Diane Pernet’s film festival, A Shaded View on Fashion Film (ASVOFF) made it's first visit to Chicago. The program was organized by Gallery Aesthete, the School of Art Institute of Chicago and StyleZeitgeist. There was a Q&A session with Diane Pernet after the screening, during which Diane candidly shared her opinions on a variety of fashion and film topics:
Q: How did you start ASVOFF:
DP: I was making lo-fi fashion films in the 90’s and in 2006, Eley Kishimoto, half-British/half-Japanese, asked me to make a road movie for the launch of his men’s wear brand, it was called Adventure Pleasure. The film was 18 minutes and I showed it to my LA collaborator and he said, “do you want to show it in LA?” and I said yes, the next day my Mexico City collaborator sent a fashion film and I thought, “I don’t want to just show my film, let’s make a festival;” very naively, it started like that. And it was called, You Wear It Well, for two years. Then in 2008, I realized I was doing all the work and my collaborator wasn’t doing anything -- in very LA style, so I decided to do it myself. I had to change the name, so I made it an extension of the blog. And the first one with the name ASVOFF was shown at Jeu de Paume, the contemporary museum in Paris.
Q: What is a fashion film:
DP: People are always asking for an explanation of a fashion film, and in my mind, you judge it by the same criteria that you judge any other film except fashion has to be the protagonist. And if you look at the films you see the idea of the festival is to show the diverse ways you can express fashion through film. It can be feature films, short films, documentaries. And with this particular selection, [that we take on the road, we] actually went through seven years of archives and customized this selection.
Q: What is your favorite fashion film:
DP: It’s like asking someone which child is your favorite? Um, I’ll give you two that we saw today, the first one is called Headpieces For Peace, it’s quite fun and there was a little story with that. Jessica Mitrani was the director, she’s Colombian, living in New York for a long time, she submitted the film and the minute I saw it, I loved it. The other one is from Stuart Blumberg, She Said, She Said, the next to last film, I love that film. I never get tired of looking it. I never get tired of looking at the last one either, or the one that started this edition [of the festival] ... I can’t reduce to just one; I’m a libra, it’s impossible.
Q: About how she began her career:
DP: My degree is in filmmaking when I was in university. I went to that famous Bill Cosby university, he was our famous star, I’m sure they took him off now, Temple University. They had a film school. After film school, I just worked in it for a tiny bit, and then worked as a reportage photographer and then studied fashion, and I had my own brand for 13 years. Putting together the festival, it was just two things I really love; to me it’s like completing a circle. It was organic. Everything I do is organic; and I’m very happy doing it.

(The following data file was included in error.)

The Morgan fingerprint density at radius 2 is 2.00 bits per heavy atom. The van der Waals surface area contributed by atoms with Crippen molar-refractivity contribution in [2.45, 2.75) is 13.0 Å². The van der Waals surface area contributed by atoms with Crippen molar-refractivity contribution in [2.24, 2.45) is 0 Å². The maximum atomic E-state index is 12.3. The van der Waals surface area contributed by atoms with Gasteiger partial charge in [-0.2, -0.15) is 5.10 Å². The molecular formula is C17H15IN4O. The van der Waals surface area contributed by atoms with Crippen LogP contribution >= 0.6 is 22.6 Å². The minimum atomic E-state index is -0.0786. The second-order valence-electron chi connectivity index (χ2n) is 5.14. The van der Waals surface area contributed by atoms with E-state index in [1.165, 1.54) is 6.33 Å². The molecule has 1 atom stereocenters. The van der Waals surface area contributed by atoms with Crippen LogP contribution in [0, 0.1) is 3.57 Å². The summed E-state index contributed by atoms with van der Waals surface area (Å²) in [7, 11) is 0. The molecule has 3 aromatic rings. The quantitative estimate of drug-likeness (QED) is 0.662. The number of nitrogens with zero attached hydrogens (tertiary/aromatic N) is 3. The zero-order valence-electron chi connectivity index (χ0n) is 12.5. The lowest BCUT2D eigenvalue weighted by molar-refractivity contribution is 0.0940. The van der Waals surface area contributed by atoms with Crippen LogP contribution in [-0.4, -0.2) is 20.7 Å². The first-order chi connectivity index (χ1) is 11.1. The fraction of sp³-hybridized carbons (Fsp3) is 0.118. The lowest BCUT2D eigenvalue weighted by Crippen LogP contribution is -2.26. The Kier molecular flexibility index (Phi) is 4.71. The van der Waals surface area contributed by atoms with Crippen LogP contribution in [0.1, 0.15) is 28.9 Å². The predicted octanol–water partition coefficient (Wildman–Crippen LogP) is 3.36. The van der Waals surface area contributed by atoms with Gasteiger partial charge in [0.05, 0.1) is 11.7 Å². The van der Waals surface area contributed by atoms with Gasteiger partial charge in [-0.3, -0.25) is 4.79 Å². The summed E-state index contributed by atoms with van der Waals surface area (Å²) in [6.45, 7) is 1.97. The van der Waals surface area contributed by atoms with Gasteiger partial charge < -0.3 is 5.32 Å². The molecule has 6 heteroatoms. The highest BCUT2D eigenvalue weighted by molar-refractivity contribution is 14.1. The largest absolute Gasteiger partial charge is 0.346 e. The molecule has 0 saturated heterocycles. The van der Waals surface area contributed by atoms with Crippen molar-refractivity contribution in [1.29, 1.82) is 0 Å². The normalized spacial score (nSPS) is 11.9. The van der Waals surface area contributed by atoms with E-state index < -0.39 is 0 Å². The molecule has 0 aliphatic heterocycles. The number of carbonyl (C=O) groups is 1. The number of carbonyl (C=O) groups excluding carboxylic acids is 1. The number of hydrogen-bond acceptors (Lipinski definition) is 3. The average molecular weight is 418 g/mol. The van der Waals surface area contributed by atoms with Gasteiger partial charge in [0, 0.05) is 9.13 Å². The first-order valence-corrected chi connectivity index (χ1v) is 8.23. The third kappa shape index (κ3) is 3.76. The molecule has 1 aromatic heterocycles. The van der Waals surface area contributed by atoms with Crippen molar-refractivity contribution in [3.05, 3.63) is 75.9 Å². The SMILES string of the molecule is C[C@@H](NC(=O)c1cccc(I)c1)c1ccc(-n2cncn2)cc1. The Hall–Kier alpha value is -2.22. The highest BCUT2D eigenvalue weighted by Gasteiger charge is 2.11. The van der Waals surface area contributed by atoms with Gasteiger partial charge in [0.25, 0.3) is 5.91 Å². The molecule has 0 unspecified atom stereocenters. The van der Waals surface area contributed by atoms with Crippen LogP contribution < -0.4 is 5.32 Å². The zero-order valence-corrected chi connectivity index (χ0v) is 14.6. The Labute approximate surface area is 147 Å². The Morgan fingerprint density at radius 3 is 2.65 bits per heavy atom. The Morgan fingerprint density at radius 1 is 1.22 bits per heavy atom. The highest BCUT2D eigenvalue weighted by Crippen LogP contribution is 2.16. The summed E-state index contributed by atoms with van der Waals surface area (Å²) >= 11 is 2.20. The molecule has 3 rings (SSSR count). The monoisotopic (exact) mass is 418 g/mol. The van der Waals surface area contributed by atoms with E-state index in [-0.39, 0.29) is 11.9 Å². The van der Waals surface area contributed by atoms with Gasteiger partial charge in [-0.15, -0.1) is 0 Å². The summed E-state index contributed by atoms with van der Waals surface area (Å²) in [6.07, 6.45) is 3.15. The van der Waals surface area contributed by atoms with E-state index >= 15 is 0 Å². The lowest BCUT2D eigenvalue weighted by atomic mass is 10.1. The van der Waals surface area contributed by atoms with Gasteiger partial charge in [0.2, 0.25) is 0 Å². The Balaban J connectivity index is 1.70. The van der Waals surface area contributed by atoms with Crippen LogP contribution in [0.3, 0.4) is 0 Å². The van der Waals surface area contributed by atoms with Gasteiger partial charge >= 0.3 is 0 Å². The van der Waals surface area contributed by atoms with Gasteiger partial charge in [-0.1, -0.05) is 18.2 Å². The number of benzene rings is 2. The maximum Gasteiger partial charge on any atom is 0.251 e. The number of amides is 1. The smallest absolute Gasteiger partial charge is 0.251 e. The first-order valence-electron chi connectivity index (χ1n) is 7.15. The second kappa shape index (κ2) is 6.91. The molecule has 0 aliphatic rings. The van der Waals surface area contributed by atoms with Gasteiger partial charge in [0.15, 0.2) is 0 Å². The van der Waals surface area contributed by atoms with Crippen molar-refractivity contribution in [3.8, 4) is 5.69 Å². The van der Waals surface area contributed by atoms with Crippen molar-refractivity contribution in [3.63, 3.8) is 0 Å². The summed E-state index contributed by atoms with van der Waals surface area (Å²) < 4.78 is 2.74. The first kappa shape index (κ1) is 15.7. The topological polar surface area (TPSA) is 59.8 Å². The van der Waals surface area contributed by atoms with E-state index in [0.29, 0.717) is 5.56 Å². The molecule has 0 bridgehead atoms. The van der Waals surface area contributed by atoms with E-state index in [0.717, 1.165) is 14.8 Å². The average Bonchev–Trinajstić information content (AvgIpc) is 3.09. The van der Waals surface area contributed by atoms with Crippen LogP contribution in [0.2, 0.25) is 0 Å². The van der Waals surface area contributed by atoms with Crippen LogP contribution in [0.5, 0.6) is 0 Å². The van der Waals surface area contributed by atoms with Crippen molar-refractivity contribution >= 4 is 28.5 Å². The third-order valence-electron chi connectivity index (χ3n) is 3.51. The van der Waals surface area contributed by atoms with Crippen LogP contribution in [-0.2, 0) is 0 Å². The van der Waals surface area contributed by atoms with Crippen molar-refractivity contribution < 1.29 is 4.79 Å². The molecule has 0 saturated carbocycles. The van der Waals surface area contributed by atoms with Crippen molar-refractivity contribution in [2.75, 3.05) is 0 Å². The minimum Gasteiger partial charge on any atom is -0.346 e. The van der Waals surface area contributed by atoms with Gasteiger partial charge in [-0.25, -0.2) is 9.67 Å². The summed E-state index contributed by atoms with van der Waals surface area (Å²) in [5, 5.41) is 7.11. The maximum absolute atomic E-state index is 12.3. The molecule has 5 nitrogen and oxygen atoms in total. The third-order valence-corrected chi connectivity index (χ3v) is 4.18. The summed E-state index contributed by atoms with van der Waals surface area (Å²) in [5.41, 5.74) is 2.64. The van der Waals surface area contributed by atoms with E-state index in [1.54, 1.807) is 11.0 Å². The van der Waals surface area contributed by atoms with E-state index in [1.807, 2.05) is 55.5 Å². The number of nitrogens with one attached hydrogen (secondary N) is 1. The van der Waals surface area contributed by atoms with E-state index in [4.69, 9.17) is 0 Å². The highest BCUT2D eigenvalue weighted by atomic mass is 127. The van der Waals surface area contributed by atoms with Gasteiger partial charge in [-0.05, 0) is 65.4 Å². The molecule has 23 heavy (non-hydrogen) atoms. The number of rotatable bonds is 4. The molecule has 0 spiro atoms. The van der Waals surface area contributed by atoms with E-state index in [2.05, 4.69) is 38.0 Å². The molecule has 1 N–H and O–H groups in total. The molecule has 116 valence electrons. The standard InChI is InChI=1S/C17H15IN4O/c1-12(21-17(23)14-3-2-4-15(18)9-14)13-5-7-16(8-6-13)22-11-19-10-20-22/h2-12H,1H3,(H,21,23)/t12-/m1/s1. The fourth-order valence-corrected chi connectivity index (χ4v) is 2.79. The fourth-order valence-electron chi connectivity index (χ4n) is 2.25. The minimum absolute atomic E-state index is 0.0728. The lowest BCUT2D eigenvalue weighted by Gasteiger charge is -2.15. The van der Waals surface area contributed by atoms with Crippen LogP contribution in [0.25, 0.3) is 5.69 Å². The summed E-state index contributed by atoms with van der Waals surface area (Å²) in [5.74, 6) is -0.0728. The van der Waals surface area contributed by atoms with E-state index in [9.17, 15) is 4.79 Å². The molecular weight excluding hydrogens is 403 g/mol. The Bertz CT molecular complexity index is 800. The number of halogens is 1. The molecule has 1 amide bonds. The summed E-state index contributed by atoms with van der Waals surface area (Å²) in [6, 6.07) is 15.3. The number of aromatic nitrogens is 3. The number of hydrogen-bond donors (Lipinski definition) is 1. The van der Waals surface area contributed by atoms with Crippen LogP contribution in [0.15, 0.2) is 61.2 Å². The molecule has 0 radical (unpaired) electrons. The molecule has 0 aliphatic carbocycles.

Q: About why she and other fashion types wear all black:
DP: I think it’s a personal choice, I mean, how it started that I was wearing black, was when I was a fashion designer, I found that if I was wearing prints and colors, it was really competing with what I was doing; so it made me more like a canvas, and I felt good in black. It makes me feel strong. I love colors, that’s what people don’t understand, I just don’t wear them. But I love them.
Q: About the traveling festival:
DP: The festival has been many places in the world, from Perth, Australia to Moscow to Belarus; it’s been ... in Chicago; and it starts in Centre Pompidou, Paris in December. And in certain places it’s a one day screening of winners.
Q: Thought about fashion:
DP: What is interesting to me is the narrative; you can have an art film that works with no narrative .... but personally, I like narratives. I visited with the students at School of the Art Institute of Chicago and just like with film I say, don’t make a collection if you have nothing to say. You start when you have something to say. The more personal it is, the more successful it is. I was impressed by a lot of the stories [from the students at SAIC].
Q: On growing the fashion industry in Chicago:
DP: When we go to places like Mexico, or any country, or Dubai, people are always saying, well, we want to be like Paris, can you see that in the future? And the thing is, you’re competing with places like Paris that have a long, long history of fashion. So, it takes a while to develop a market. It doesn’t happen overnight.